Of course using css print stylesheets would solve lots of these issues and they are on my list of next things to suss out. :-)

shanz




msg:564781
 1:28 pm on Oct 4, 2002 (gmt 0)

>>>Well, if you don't have time to study it there probably isn't much you can do?

True...

Pointers in the right directon would be useful though. Off to look at Mark_A's print stylesheets idea.

Shanz

Nick_W




msg:564782
 2:04 pm on Oct 4, 2002 (gmt 0)

Well, I learnt CSS at Westciv [westciv.com] which has some great CSS tutorials and courses for free.

But alot of people really like W3 Schools [w3schools.com]

Nick

shanz




msg:564783
 2:11 pm on Oct 4, 2002 (gmt 0)

Cheers.
<mischief>he,he, needed to say something to become a full member</mischief>

Off to my studies

Shanz

ergophobe




msg:564784
 4:57 pm on Oct 4, 2002 (gmt 0)

A lot of pre liquid people and I am definitely one of them. I avoid static design as much as possible. Howerver, I do have a few reservation. The big problem is that sometimes things can get stretched too far. Readability decreases dramaitically if line length goes beyond a certain number of characters (for example, people have trouble tracking when they return to the left margin to start reading the next line). There's a rule of thumb for this but I forget - maybe some typography person knows offhand. Anyway, it is possible that when someone views a liquid design on a large monitor, it will become difficult to read.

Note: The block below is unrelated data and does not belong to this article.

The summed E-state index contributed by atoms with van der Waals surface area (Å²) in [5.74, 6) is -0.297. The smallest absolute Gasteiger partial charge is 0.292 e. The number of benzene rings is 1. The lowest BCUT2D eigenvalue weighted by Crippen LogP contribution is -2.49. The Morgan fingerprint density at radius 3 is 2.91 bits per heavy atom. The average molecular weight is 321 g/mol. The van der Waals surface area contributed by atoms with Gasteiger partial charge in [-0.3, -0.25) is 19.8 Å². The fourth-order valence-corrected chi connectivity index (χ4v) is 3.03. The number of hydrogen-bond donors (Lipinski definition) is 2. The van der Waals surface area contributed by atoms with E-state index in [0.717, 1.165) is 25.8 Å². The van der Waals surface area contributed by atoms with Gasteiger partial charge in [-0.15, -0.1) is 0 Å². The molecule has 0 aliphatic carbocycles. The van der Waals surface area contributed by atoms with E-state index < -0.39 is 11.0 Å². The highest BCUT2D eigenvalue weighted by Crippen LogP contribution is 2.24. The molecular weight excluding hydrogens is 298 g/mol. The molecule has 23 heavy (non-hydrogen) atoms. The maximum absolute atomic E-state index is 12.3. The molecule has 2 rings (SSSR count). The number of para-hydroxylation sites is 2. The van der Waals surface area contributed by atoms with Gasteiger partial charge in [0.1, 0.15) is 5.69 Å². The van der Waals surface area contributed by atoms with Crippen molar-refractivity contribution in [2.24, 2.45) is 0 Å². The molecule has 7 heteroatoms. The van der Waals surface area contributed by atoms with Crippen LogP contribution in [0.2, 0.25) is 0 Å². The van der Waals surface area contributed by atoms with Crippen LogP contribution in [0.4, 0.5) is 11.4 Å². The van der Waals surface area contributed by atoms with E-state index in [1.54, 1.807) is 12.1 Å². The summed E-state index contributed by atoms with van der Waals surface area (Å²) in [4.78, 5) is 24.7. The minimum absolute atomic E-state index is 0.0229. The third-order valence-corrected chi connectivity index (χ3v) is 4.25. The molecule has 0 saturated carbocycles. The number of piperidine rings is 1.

So though I've committed to liquid design, I would really like to see the max-width and min-width settings work so you could go fluid to a point, and then have some static limits.

One possibility, and I don't know whether or not this is even on the horizon, is to be able to set a max width for text boxes in terms of number of characters so beyond a certain width the default would be to size up the font and keep the same number of larger characters in the box, rather than to fit more characters of the same size in the box.

Tom

Nick_W




msg:564785
 5:08 pm on Oct 4, 2002 (gmt 0)

it is possible that when someone views a liquid design on a large monitor, it will become difficult to read.

Not only possilble, completly true! However, people with very high rez monitors normally resize the window to a more 800x600 looking size.

I don't have any hard data to back this up but I've heard it from many reliable sources over the last couple of years and have seen it first hand on more than one occasion.

People with very high rez usually have it for some reason other that "because I can" and are fairly computer savvy. They know that there monitor is not the norm and adjust for it.

Those that are not so savvy will soon learn ;)

Nick

ergophobe




msg:564786
 8:42 pm on Oct 4, 2002 (gmt 0)

I guess that's true. I still think it would be nice if the max-width, min-width stuff worked better.

SethCall




msg:564787
 8:48 pm on Oct 4, 2002 (gmt 0)

no joke ergo: there is too much difference between browsers in these attributes...

marek




msg:564788
 9:21 pm on Oct 4, 2002 (gmt 0)